And, finally, it is self-evident that we can always ask a different question that looks more like Coleman’s: how does the causal property of the meso factor work at the level of the actor? But this is a different question, and we aren’t required to incorporate the resulting story into the meso-meso explanation.

Relative explanatory autonomy

In an earlier post I indicated a degree of disagreement with the premises of analytical sociology concerning the validity of methodological individualism (link). This disagreement comes down to three things.

First, for reasons I’ve referred to several times here and elsewhere (link), I prefer to refer to methodological localism rather than methodological individualism.

This theory of social entities affirms that there are large social structures and facts that influence social outcomes. But it insists that these structures are only possible insofar as they are embodied in the actions and states of socially constructed individuals. The “molecule” of all social life is the socially constructed and socially situated individual, who lives, acts, and develops within a set of local social relationships, institutions, norms, and rules. (link)

I believe that the ideas of localism and socially constructed, socially situated actors do a better job of capturing the social molecule that underlies larger social processes than the simple idea of an “individual”. Structural individualism seems to come to a similar idea, but less intuitively.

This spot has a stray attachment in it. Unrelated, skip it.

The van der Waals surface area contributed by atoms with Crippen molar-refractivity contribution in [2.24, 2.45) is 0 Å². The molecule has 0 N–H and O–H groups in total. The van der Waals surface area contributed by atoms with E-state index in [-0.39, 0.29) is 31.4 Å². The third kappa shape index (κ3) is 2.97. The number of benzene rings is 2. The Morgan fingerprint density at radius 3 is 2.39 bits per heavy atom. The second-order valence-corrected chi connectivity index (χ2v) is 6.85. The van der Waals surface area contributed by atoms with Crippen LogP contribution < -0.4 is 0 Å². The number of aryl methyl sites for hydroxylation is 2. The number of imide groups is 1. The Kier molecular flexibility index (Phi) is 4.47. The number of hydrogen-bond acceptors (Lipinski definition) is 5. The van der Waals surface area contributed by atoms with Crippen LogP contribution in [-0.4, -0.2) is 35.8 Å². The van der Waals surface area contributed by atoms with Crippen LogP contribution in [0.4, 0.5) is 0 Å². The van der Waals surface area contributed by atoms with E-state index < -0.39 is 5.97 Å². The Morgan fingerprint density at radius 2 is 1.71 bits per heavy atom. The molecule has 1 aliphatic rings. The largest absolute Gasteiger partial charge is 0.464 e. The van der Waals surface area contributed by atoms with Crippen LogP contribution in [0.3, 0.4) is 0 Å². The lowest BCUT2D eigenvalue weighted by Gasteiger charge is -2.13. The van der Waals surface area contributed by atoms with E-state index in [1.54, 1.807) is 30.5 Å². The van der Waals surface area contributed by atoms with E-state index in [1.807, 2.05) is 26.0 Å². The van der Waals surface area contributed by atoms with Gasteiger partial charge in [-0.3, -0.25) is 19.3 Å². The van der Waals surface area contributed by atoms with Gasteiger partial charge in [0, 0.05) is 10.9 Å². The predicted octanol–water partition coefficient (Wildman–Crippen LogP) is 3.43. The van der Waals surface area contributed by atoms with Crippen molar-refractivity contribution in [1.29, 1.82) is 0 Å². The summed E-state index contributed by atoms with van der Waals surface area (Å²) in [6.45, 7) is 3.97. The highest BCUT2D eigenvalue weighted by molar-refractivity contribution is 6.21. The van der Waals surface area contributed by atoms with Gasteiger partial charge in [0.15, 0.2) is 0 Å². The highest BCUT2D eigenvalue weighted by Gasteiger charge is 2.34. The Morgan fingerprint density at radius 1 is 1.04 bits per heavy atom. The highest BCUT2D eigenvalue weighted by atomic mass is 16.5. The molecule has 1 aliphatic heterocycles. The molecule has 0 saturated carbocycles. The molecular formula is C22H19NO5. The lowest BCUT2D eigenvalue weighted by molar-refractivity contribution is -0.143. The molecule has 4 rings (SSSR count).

Second, the requirement of providing microfoundations for social assertions is preferable to methodological individualism because it is not inherently reductionist (link). A microfoundation is:

a specification of the ways that properties, structural features, and causal powers of a social entity are produced and reproduced by the actions and dispositions of socially situated individuals. (link)

We need to be confident that our theories and concepts about social structures, entities, and forces appropriately supervene upon facts about individuals; but we don’t need to rehearse those links in every theory or explanation. In other words, we can make careful statements about macro-macro and macro-meso links without proceeding according to the logic of Coleman’s boat — up and down the struts. Jepperson and Meyer make this point in “Multiple Levels of Analysis and the Limitations of Methodological Individualisms” (link), and they offer an alternative to Coleman’s macro-micro boat that incorporates explanations referring to meso-level causes (66).

Third, these points leave room for a meta-theory of relative explanatory autonomy for social explanations. The key insight here is that there are good epistemic and pragmatic reasons to countenance explanations at a meso-level of organization, without needing to reduce these explanations to the level of individual actors. Here is a statement of the idea of relative explanatory autonomy, provided by a distinguished philosopher of science, Lawrence Sklar, with respect to areas of the physical sciences: